Melon cultivation wasn't introduced in the rest of the Western Med until the Roman Age, but Nuragic peoples had already got around to it, maybe directly from Egypt or from other parts of the Eastern Mediterranean.

There is also evidence of grape cultivation, fiques, mulberries, olives and many other types of fruits and berries, all of this reveals a very diverse and quite developed agricultural system.



The locals were also very proficient in the artistic department, today archaeologists have counted more than 700 Nuragic bronze statuettes depicting warriors, chiefs, priests, animals and objects such as chariots, ships and the famous Nuraghi themselves, the category which counts the most objects is the ship models, with around 157 of them having been found, some of them even in Peninsular Italy, where they were buried with the Aristocracy or situated in sanctuaries.

Finally, the discovery of over 40 antropomorphic colossal statues, at least two centuries older than the Greek kuroi, and possibly the oldest in all of Europe, confirms that Sardinia had an important role during the late bronze age and early iron age.










My question is, how could such a developed culture go unnoticed by contemporary civilizations?

My answer is that it didn't, during the early iron age we see Assyrian sources naming a distant land rich of silver located on an island named Tarshish. Biblical texts referring to the same period of time (1000-600 bc) also mention Tarshish, a distant land full of riches with a powerful fleet located in the far west.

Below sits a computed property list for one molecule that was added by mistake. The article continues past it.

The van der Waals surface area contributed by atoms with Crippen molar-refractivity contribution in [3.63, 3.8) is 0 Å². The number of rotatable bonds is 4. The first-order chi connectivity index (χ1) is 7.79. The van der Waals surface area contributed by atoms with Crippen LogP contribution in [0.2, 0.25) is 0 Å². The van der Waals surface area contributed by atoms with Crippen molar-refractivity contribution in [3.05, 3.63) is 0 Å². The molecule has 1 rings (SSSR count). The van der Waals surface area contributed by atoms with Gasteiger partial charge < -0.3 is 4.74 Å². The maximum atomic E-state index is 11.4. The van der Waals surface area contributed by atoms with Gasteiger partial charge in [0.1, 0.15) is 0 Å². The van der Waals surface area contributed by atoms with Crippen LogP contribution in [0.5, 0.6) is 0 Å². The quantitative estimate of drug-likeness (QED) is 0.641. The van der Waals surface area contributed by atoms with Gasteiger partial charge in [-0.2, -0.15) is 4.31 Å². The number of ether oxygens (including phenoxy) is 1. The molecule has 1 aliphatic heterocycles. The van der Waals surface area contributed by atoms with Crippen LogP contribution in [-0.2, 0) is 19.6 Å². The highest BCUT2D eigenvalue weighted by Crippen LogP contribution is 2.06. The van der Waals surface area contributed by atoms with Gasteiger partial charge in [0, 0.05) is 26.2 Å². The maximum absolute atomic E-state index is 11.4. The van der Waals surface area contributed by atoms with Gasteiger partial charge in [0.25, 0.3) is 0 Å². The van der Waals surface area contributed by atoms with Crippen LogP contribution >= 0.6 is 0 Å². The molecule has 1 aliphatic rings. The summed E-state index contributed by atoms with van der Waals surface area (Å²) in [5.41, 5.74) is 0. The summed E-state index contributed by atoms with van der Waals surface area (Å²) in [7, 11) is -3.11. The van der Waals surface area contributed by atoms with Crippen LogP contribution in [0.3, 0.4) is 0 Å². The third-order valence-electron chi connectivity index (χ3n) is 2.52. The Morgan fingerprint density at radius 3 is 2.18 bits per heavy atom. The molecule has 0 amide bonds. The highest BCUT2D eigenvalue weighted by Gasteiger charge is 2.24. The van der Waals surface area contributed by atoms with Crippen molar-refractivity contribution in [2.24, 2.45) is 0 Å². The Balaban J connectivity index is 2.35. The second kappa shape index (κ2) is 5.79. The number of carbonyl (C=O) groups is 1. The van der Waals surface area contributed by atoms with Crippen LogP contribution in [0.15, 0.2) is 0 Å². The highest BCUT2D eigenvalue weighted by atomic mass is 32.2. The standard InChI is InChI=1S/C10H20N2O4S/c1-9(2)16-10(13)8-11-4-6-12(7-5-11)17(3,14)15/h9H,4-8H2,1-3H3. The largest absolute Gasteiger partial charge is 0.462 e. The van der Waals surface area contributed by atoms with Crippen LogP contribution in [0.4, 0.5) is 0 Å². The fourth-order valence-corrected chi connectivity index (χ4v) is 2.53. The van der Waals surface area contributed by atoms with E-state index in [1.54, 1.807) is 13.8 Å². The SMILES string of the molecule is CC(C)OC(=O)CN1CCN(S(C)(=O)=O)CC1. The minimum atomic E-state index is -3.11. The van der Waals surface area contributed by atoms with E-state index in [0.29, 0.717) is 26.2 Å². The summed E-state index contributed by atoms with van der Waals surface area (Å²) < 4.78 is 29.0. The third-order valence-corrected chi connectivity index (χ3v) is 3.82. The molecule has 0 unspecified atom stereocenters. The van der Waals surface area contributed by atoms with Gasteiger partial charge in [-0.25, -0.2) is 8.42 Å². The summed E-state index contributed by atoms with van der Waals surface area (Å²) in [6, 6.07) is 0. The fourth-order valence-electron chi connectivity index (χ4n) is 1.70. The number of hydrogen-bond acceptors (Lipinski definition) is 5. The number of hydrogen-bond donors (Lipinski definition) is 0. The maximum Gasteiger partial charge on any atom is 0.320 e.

In Biblical Texts Tarshish is often mentioned in relation to Phoenicians.

So, which land better than Sardinia could be a candidate for this ancient civilization?

First of, the only mention of Tarshish west of the Levant is found in Nora, an ancient city in Sardinia, where the name Tarshish or TRSS is written in ancient Phoenician stelae dating to the 9th century bc.

Second of all, Nuragic Sardinia seems to have been the only highly developed culture in the Western Med which possessed an active fleet, which was the main feature of ancient Tarshish.

There is evidence of Nuragic communities both in Central Italian sites belonging the to the Villanovian culture, and in Iberian both in Pre-Phoenician and Phoenician sites.

Sardinians took a primary role in trade during the early phases of the iron age, Sardinian pottery was uncovered in large quantities in Iberia, Etruria and North Africa, the Nuragic "askoi pitchers", which carried alcoholic substances and other liquids, became very popular and were imitated locally, slightly later, the "Sant'Imbenia" type amphorae, named after a Nuragic settlement in the Northwest Coast of Sardinia, became widespread and were uncovered in large quantities all over the West Mediterranean basin, these amphorae were used to carry Sardinian wine, which seems to have been really popular and much sought after by the coastal peoples of the EIA Mediterranean, in the foundation layer of Carthage, over 66% of the pottery was imported from Sardinia.